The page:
Koan: What is the Sound of Silent Screaming?

- "Japan's theme parks have banned screaming
because screaming spreads coronavirus. 
'Please scream inside your heart.'" 

Each day I waver between toast or no toast, 
rice or a careful salad, shower or a quick 
sponge bath. The animal of my various longings 
is the same shy creature unsure of how to speak 
its love language so it might be understood. 
Some days are me in the middle of drying my hair;
then something trips and I have to go downstairs 
to open the circuit breaker box. A colleague
told me her aunt went in for minor surgery 
which was successful, but died after catching 
the coronavirus while in the hospital— 
which makes me even more fearful of ever 
seeing again the people I love who live 
on the other side of the world. When I can't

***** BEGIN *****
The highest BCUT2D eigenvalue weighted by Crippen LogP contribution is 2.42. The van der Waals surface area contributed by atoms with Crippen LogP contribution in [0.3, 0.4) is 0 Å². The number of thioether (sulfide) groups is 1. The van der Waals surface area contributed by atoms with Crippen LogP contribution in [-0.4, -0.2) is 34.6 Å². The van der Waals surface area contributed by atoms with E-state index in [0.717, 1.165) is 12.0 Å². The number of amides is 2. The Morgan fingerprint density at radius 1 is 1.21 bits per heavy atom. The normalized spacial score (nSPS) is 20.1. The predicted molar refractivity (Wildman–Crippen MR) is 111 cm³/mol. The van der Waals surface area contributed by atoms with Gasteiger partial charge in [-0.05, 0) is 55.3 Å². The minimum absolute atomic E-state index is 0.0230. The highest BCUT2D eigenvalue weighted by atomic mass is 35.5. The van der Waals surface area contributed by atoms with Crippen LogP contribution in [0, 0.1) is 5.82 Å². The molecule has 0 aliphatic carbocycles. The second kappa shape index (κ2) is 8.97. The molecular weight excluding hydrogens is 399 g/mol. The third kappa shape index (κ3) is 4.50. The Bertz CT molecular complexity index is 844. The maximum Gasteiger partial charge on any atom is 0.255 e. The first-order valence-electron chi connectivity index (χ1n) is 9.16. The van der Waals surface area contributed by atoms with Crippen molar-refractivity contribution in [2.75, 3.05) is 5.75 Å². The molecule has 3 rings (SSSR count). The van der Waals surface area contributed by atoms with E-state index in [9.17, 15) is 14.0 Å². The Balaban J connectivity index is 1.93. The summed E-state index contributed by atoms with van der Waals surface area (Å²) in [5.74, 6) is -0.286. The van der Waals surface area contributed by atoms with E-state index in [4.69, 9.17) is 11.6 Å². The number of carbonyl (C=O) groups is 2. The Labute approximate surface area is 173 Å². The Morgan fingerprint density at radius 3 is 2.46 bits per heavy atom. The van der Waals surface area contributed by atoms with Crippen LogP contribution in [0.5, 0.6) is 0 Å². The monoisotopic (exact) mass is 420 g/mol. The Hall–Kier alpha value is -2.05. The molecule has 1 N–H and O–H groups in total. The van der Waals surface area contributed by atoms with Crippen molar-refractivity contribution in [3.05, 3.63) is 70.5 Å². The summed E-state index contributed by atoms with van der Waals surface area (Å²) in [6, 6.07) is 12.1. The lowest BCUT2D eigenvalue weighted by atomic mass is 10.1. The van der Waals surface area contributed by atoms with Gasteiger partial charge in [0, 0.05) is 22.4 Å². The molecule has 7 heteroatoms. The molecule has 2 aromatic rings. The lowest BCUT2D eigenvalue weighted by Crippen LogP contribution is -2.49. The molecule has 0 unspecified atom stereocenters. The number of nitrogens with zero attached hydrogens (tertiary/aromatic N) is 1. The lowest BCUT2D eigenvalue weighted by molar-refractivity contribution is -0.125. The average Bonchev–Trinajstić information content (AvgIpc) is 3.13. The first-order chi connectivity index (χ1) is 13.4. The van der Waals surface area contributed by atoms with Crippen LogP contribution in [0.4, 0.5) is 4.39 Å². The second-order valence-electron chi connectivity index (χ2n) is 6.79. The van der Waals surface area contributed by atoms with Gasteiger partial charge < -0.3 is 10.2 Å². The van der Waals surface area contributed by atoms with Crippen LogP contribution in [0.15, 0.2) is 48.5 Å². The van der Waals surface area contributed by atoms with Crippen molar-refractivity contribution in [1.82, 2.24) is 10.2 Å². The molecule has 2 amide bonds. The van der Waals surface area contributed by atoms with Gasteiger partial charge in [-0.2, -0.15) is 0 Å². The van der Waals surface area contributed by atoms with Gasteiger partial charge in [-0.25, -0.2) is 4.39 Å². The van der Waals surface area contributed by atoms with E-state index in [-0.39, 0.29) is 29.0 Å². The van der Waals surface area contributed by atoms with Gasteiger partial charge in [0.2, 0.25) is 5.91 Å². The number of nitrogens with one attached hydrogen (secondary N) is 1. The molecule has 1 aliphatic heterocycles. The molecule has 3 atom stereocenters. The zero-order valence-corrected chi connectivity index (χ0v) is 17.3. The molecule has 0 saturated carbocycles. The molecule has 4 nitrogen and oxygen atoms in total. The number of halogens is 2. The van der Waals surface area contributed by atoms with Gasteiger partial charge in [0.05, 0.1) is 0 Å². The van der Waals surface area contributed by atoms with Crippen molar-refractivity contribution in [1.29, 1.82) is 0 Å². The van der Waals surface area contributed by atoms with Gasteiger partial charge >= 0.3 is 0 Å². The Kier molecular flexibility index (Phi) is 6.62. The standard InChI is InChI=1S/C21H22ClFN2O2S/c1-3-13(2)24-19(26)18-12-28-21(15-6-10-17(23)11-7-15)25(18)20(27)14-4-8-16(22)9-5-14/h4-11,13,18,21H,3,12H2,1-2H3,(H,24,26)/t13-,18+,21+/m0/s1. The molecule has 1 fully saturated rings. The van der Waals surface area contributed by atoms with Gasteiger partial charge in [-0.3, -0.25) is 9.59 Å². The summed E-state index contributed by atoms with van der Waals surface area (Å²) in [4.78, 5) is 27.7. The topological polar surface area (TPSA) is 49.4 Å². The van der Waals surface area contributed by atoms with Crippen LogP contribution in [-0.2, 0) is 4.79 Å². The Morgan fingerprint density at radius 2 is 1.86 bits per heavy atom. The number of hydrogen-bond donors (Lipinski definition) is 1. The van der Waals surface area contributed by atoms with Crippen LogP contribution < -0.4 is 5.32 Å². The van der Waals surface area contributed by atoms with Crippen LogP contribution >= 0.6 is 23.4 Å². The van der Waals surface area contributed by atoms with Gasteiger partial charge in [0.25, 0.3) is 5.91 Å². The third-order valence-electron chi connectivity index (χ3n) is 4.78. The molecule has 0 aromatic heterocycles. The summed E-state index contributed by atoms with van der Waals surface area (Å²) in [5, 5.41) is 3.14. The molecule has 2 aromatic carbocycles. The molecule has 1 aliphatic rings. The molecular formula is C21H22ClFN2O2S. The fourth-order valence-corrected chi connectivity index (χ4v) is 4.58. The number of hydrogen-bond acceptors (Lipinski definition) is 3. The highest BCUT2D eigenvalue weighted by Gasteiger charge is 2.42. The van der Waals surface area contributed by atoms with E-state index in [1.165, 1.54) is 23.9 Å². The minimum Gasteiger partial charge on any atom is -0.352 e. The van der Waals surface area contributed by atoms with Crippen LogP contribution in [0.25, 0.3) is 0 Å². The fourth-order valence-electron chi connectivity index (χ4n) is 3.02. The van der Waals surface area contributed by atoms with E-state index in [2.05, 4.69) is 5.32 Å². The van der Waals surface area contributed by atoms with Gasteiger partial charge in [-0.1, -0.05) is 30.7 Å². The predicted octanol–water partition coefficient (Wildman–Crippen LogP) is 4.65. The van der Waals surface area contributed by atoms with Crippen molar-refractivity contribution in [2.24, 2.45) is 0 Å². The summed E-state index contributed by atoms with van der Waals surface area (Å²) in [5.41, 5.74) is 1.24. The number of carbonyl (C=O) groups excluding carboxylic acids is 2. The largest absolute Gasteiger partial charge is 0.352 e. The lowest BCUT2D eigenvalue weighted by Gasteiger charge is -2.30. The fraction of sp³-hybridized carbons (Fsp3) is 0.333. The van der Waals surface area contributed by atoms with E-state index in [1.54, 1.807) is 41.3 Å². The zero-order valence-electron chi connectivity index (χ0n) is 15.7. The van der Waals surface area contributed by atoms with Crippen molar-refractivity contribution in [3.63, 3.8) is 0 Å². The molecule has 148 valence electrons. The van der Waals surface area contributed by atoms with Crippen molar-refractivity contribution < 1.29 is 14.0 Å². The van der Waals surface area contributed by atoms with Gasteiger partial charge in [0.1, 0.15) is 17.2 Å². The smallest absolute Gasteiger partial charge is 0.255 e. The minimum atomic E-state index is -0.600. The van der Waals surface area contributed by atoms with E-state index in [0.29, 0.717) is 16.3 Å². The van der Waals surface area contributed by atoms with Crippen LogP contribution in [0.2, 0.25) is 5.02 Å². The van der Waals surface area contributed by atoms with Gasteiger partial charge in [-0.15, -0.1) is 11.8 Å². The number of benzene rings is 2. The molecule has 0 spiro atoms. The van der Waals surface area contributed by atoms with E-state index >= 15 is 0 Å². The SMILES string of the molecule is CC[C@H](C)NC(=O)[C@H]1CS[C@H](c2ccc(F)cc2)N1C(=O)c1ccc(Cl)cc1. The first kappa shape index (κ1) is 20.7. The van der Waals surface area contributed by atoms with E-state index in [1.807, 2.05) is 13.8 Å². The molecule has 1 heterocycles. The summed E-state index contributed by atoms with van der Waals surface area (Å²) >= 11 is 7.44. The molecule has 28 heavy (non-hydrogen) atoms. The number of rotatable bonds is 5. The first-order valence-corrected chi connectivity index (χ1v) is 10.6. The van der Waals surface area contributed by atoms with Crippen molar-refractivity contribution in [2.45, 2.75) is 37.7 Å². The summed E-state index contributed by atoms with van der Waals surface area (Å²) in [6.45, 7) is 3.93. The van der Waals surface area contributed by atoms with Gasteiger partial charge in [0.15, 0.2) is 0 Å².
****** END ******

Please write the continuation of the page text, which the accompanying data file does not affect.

sleep I think sometimes of starting 
to bundle up things I would like 
my children to have when I die: handwoven 
textiles brought back from the last trip 
I made to my hometown, woven baskets 
with no real use except to remind me 
of the smoky fragrance of reeds 
pulled tight and close by hands sure 
at what they do. Instead of gold 
or diamonds, I have a few beads threaded 
with horsehair, dangling from thin wafers 
of mother-of-pearl: for I have always been 
the fool carrying only a burlap sack 
into the world, believing that shadows 
will fall away from a jaunty step, convinced 
the snarling dog won't snap its chains 
at the first chance and lunge at my neck.
Zero is the number on its jersey—meaning
everything to gain, or everything to lose.
But isn't that the same thing? Whether you
scream into the wind in the middle of the park
or in the depths of your secret labyrinth, 
someone else is driving the chariot 
or turning the wheel. Lovers kiss in delirium 
at the edge of a cliff. The wanderer keeps 
walking toward the mountain; orange flames 
in his lantern flicker like tongues
desperate to break free of a mouth.

  
 

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